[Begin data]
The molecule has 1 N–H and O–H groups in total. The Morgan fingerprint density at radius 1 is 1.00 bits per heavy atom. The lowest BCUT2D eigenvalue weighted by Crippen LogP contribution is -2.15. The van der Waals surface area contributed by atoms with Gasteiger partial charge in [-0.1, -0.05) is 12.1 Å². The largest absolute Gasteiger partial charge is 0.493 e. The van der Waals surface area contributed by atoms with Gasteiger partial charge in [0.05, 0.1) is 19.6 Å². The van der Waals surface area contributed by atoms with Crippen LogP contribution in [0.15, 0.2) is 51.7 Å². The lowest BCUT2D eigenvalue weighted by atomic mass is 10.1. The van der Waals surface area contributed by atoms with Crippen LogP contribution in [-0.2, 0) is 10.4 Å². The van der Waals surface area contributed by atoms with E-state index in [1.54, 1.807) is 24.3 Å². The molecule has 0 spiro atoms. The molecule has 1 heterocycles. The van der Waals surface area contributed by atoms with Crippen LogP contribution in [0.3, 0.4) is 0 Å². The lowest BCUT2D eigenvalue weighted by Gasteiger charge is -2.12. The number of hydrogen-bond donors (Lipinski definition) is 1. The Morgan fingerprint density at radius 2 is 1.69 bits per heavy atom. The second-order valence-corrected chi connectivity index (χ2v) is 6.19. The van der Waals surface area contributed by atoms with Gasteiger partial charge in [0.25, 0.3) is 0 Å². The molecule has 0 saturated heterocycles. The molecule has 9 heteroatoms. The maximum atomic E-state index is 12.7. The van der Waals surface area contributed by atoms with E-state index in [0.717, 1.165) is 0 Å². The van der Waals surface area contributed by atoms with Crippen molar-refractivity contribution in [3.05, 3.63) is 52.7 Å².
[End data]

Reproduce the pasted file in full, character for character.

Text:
The molecule has 1 N–H and O–H groups in total. The Morgan fingerprint density at radius 1 is 1.00 bits per heavy atom. The lowest BCUT2D eigenvalue weighted by Crippen LogP contribution is -2.15. The van der Waals surface area contributed by atoms with Gasteiger partial charge in [-0.1, -0.05) is 12.1 Å². The largest absolute Gasteiger partial charge is 0.493 e. The van der Waals surface area contributed by atoms with Gasteiger partial charge in [0.05, 0.1) is 19.6 Å². The van der Waals surface area contributed by atoms with Crippen LogP contribution in [0.15, 0.2) is 51.7 Å². The lowest BCUT2D eigenvalue weighted by atomic mass is 10.1. The van der Waals surface area contributed by atoms with Crippen LogP contribution in [-0.2, 0) is 10.4 Å². The van der Waals surface area contributed by atoms with E-state index in [1.54, 1.807) is 24.3 Å². The molecule has 0 spiro atoms. The molecule has 1 heterocycles. The van der Waals surface area contributed by atoms with Crippen LogP contribution in [0.3, 0.4) is 0 Å². The lowest BCUT2D eigenvalue weighted by Gasteiger charge is -2.12. The number of hydrogen-bond donors (Lipinski definition) is 1. The Morgan fingerprint density at radius 2 is 1.69 bits per heavy atom. The second-order valence-corrected chi connectivity index (χ2v) is 6.19. The van der Waals surface area contributed by atoms with Gasteiger partial charge in [0.25, 0.3) is 0 Å². The molecule has 0 saturated heterocycles. The molecule has 9 heteroatoms. The maximum atomic E-state index is 12.7. The van der Waals surface area contributed by atoms with E-state index in [0.717, 1.165) is 0 Å². The van der Waals surface area contributed by atoms with Crippen molar-refractivity contribution in [3.05, 3.63) is 52.7 Å².